Sadly, many folks who are in charge of email marketing don’t even care about the long-term effects of indiscriminate and incessant email bombardment. They may not even be in that position in a particular company for long, anyway. Even if they do care, many email marketers are compensated based on the number of successful email drops and attributed revenue numbers. When the bonus plan is tied to such things, who cares about the long-term effect of batch and blast? Well, CEOs and CMOs must care.

Not that I will convince every email marketer here, but let’s pose the question, nonetheless. Why is the batch and blast practice bad for the brand in the long run? Let’s go down the list one by one.

Batch-and-blast emails:

  • Train the audience to ignore your brand: Sending non-personalized emails to everyone very frequently always ends up training valuable audiences to ignore the brand message. Yes, I do get multiple emails a day from certain reputable retailers, like Amazon. But I’m not always annoyed, because the email offers from Amazon are “somewhat” personalized for me, based on my past purchases and individual profile (or the profile of a segment to which I happen to belong). Sending irrelevant messages is bad enough. Do that every day, multiple times a day? You are literally asking them to ignore you. Tell me how that is good for anyone in your organization?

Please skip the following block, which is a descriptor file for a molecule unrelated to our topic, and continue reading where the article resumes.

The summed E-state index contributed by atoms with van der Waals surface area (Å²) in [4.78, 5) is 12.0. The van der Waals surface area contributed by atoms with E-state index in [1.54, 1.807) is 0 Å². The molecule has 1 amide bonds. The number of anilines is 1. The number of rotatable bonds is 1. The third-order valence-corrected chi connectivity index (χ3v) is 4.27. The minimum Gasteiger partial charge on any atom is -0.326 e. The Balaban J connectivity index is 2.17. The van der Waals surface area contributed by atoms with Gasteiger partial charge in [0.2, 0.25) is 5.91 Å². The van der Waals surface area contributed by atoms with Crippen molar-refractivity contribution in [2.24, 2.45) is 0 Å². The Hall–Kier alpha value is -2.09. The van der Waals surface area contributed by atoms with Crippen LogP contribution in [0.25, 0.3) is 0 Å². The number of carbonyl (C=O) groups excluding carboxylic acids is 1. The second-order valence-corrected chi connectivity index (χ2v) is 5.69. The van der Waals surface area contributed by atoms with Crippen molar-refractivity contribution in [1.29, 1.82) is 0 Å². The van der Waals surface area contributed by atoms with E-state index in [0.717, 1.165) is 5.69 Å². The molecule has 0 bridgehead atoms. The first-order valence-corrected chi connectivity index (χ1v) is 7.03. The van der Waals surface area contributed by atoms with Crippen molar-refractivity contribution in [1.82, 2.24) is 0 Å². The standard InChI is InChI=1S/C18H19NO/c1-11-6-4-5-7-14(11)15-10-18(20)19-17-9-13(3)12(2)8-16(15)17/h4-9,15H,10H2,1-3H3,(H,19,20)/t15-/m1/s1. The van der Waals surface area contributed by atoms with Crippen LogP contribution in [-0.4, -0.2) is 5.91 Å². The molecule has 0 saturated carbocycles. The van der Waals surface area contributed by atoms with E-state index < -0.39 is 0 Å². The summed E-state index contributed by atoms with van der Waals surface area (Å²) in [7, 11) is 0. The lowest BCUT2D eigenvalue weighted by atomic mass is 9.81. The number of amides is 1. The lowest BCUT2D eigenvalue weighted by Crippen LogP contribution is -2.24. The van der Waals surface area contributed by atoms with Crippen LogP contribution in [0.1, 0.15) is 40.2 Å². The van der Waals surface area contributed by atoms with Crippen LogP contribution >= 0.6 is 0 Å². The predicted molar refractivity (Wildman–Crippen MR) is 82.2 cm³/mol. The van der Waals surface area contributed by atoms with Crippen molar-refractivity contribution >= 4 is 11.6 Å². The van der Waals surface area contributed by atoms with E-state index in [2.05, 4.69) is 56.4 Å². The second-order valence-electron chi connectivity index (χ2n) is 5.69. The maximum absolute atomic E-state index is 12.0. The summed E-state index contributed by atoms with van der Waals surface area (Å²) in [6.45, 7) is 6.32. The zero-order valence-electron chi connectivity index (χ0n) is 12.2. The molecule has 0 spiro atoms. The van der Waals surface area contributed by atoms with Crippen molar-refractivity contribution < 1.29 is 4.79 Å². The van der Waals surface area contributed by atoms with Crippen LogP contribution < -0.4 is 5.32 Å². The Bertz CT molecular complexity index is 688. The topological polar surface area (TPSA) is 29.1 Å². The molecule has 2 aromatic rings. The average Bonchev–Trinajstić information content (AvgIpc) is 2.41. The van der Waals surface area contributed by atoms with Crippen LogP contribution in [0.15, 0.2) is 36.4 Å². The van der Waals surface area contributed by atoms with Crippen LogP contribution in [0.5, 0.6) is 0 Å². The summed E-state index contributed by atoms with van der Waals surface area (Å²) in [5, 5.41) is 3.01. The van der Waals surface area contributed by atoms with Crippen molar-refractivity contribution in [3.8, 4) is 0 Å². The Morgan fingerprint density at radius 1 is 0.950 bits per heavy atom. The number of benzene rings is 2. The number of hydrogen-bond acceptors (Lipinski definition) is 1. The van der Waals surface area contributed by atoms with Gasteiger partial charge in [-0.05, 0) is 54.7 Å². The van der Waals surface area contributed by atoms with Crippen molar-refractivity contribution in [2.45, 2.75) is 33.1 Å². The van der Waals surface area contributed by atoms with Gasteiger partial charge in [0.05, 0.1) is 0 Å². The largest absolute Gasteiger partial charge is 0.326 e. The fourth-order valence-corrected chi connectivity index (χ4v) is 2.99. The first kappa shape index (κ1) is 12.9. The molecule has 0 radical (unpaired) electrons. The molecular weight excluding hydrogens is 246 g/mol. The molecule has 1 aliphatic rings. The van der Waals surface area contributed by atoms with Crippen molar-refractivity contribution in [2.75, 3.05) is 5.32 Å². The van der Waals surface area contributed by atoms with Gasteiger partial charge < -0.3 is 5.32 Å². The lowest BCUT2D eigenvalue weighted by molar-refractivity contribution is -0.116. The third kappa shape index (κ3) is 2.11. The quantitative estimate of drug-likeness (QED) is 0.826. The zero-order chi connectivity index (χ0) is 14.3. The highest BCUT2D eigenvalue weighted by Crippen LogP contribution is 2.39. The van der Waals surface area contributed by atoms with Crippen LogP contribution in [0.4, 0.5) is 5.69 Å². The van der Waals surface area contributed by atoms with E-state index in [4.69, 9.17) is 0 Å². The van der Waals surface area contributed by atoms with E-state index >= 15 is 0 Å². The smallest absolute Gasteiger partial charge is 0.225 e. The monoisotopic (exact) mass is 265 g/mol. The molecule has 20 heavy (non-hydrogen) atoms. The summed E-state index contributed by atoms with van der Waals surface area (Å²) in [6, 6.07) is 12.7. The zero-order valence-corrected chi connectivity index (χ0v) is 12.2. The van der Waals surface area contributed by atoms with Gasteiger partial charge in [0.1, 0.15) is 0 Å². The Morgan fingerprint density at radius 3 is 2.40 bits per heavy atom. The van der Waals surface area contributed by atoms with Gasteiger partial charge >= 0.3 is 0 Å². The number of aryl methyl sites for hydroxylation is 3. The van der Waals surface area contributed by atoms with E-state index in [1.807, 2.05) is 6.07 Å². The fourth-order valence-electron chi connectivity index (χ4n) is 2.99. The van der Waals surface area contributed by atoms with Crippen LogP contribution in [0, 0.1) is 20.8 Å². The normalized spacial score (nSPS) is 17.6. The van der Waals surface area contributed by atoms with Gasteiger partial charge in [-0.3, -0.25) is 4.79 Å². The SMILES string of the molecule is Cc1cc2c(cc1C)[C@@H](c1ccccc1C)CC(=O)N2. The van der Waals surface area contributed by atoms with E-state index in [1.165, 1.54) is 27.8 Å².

• Opportunity cost, if not real cost: Proper targeting had been at the center of 1:1 marketing strategy in the days of direct mail. Because it costs so much money to procure lists, process data, print marketing materials, put postage on them and mail them out, every marketer needed to target better. In fact, modeling techniques for target marketing were paid for by the savings from reduced mail volumes. With properly built targeting models, we could achieve revenue targets without mailing to everyone. Math worked because, in general, it would cost more than $1 to send out a piece. No one would send an expensive catalog to “everyone” in the database if the mailer could get the same revenue by sending copies to 10 to 20 percent of the target universe. On the contrary, in the world of email, such costs are irrelevant. Marketers would still have to pay for an ESP, anyway; so why bother with targeting? In fact, why mail less, at all? But, we must think about the opportunity cost. Danger of un-subscription is real, if you consider the acquisition cost (which is always high). Dwindling open and click rates are very much real, too, bringing in less and less revenue per campaign as time goes by. And the cost of training customers to ignore brand messages? It’s hard to calculate a short-term monetary loss on that, but it’s a real loss in the long-run, nonetheless. You’d always need a fresh set of new customers, only to abuse them until the point of non-response.